Insteon may have gone out of business without warning its customers. The company’s smart home products haven’t worked since April 14th, its forums are offline, its phone is disconnected, and it hasn’t responded to questions from customers or the press.
Update, 6/10/22: Insteon is back from the dead. It was acquired by a “small group of passionate users.”
Update, 4/21/22 11:20 am Eastern: Insteon now explains that it’s out of money. The company was banking on a buyout in March of 2022, though this opportunity managed to slip away. Insteon is now looking for a new buyer with the help of a consulting firm, but for the time being, Insteon products are dead. If Insteon can’t find a buyer, it will probably be liquidated.
HomeSeer has published a guide to help Insteon customers get their broken smart home devices working on a local cloud network. Bear in mind that this process isn’t free, and if you’ve already formatted your Insteon products, then they’ll never work again. (Unless Insteon magically comes back to life.)
This news may not come as much of a surprise; Insteon’s been circling the drain for a while. The brand’s unique smart home system, which uses radio frequency and power line communication, failed to compete with Wi-Fi and Zigbee solutions. Insteon began neglecting social media in 2019, and it made its last blog post in the early weeks of COVID-19.
Still, Insteon users are dedicated to the brand and its reliable technology. Thousands of people have stuck with Insteon through thick and thin, buying deeper into the product ecosystem despite its obvious lack of popularity (we got a ton of flack for criticizing Insteon in 2018). Now, these users are stuck with hunks of plastic that flash red and refuse to perform basic tasks. (Ironically, the Insteon website says that its servers are functioning normally.)
It seems that Insteon’s leadership is ignoring the situation. Or, at the very least, avoiding backlash from angry customers. The Insteon “leadership bios” page now shows a 404 error, and as Stacey on IOT notes, Insteon CEO Rob Lilleness no longer lists the company in his LinkedIn profile. Other higher-ups at the company list that their job ended in April of 2022. (I should note that Rob Lilleness bought Insteon and Smartlabs in 2019, promising big things for the smart home brands.)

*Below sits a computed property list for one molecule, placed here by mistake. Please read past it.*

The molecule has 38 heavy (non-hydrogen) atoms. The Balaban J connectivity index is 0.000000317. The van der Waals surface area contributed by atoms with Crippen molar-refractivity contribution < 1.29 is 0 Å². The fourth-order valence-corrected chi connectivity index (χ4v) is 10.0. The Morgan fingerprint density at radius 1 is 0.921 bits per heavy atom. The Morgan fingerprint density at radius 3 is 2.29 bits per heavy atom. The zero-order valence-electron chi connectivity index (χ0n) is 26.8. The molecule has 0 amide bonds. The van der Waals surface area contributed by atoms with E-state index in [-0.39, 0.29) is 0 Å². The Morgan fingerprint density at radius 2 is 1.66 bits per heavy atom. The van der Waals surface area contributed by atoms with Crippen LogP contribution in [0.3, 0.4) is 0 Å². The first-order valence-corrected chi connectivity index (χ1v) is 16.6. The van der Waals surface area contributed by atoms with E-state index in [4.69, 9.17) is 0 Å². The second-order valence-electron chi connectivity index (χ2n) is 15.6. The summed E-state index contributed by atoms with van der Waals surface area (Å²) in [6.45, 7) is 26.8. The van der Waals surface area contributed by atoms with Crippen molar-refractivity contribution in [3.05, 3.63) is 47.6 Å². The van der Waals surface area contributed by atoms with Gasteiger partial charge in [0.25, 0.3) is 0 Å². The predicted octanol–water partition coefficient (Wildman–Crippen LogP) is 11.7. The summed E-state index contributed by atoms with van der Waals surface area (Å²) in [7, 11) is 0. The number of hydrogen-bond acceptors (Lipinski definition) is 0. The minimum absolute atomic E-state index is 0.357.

Insteon also appears to have shut down its forum and terminated its phone service. Smartlabs and Smarthome.com, which are associated with Insteon, are similarly unreachable. Additionally, Reddit users in Irvine say that the Insteon offices are closed, though the closure hasn’t been confirmed.
While Insteon hasn’t shared any info with customers or the press, Home Assistant says that the brand’s out of business. Bear in mind that Home Assistant may be speculating here.
If Insteon is out of business, it’s probably time to shop for some new smart home devices. But those who are relatively tech-savvy can get their Insteon devices working again with a local server solution.
Home Assistant is an open-source software that lets you turn a dedicated device, such as a Raspberry Pi or an old laptop, into a smart home server with Google Assistant and Alexa capabilities. Setting up the service with Insteon takes a bit of work, but it’s a solid option if you own a ton of Insteon products.
Those who are willing to spend a bit of money can try Homeseer. The benefit here, aside from Homeseer’s robust software, is that the company sells hubs that you can turn into smart home servers. But these hubs are intended for Z-Wave devices; you need to buy software plugins to get Insteon working with Homeseer hardware.
Note that without Insteon servers, you cannot set up new Insteon devices. If you format your old Insteon products, they will never work again.
Appliances should work until they physically break. But in the world of smart homes, stuff can break for reasons that are completely outside your control. A brand may decide to drop support for a product, for example, or it may go out of business and completely shutter its cloud servers.
Insteon may be the latest example of this problem, but it’s far from the first. We saw the Wink hub die last year, and Lowe’s shut down its Iris servers back in 2018, leaving customers in the dark. And with the coming rise of Matter, a new smart home unification standard, brands that fail to keep up with the times will surely disappear.
Your smart home products can also lead to major security risks. Last month, we learned that Wyze discontinued its first camera because it couldn’t resolve a software vulnerability. What’s worse, this vulnerability went unannounced for several years. Other products, and not just those from Wyze, may contain similar problems.
Major smart home manufacturers have failed to address this problem, leaving companies like Home Assistant, Homeseer, and Hubitat to pick up the pieces. These small companies are not a true solution—at best, they’re a Band-Aid for tech-savvy smart home users.
Clearly, it’s time for smart home users to demand change from manufacturers. If these manufacturers can collaborate on Matter, then they should have no trouble building a standard that ensures product usability without the cloud. Even if this standard requires new hardware, it will be a major step up from our current situation.
Source: Stacey on IOT